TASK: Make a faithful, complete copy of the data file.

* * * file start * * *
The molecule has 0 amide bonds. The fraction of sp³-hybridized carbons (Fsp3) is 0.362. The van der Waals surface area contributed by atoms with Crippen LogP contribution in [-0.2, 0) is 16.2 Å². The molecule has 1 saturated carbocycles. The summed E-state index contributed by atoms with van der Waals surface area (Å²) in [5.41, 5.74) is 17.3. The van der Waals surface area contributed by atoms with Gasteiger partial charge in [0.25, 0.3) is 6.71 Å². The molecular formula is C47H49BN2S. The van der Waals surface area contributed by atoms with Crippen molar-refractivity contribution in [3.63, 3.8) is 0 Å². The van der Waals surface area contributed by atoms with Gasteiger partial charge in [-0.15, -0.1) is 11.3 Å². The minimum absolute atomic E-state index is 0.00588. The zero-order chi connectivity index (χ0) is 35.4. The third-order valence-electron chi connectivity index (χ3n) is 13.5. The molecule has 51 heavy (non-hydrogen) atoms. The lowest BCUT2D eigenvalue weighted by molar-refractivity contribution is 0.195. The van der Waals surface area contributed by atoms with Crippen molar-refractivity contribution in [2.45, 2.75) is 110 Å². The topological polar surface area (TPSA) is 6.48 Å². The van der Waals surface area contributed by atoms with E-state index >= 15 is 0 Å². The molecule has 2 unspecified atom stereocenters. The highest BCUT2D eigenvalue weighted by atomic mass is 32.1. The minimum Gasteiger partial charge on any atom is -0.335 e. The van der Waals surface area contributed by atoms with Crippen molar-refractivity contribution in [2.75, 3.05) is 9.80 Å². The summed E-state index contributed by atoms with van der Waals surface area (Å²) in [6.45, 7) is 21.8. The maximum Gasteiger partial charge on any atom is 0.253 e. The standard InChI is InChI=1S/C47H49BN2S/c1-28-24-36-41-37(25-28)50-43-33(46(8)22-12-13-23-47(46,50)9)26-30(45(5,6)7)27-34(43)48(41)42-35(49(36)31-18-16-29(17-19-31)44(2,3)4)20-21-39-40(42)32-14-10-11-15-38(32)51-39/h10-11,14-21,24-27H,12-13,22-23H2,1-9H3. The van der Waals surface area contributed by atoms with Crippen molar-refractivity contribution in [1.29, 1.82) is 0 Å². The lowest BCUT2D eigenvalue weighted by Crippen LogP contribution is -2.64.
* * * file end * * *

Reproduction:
The molecule has 0 amide bonds. The fraction of sp³-hybridized carbons (Fsp3) is 0.362. The van der Waals surface area contributed by atoms with Crippen LogP contribution in [-0.2, 0) is 16.2 Å². The molecule has 1 saturated carbocycles. The summed E-state index contributed by atoms with van der Waals surface area (Å²) in [5.41, 5.74) is 17.3. The van der Waals surface area contributed by atoms with Gasteiger partial charge in [0.25, 0.3) is 6.71 Å². The molecular formula is C47H49BN2S. The van der Waals surface area contributed by atoms with Crippen molar-refractivity contribution in [3.63, 3.8) is 0 Å². The van der Waals surface area contributed by atoms with Gasteiger partial charge in [-0.15, -0.1) is 11.3 Å². The minimum absolute atomic E-state index is 0.00588. The zero-order chi connectivity index (χ0) is 35.4. The third-order valence-electron chi connectivity index (χ3n) is 13.5. The molecule has 51 heavy (non-hydrogen) atoms. The lowest BCUT2D eigenvalue weighted by molar-refractivity contribution is 0.195. The van der Waals surface area contributed by atoms with Crippen molar-refractivity contribution in [2.45, 2.75) is 110 Å². The topological polar surface area (TPSA) is 6.48 Å². The van der Waals surface area contributed by atoms with E-state index >= 15 is 0 Å². The molecule has 2 unspecified atom stereocenters. The highest BCUT2D eigenvalue weighted by atomic mass is 32.1. The minimum Gasteiger partial charge on any atom is -0.335 e. The van der Waals surface area contributed by atoms with Crippen molar-refractivity contribution in [2.75, 3.05) is 9.80 Å². The summed E-state index contributed by atoms with van der Waals surface area (Å²) in [6.45, 7) is 21.8. The maximum Gasteiger partial charge on any atom is 0.253 e. The standard InChI is InChI=1S/C47H49BN2S/c1-28-24-36-41-37(25-28)50-43-33(46(8)22-12-13-23-47(46,50)9)26-30(45(5,6)7)27-34(43)48(41)42-35(49(36)31-18-16-29(17-19-31)44(2,3)4)20-21-39-40(42)32-14-10-11-15-38(32)51-39/h10-11,14-21,24-27H,12-13,22-23H2,1-9H3. The van der Waals surface area contributed by atoms with Crippen molar-refractivity contribution in [1.29, 1.82) is 0 Å². The lowest BCUT2D eigenvalue weighted by Crippen LogP contribution is -2.64.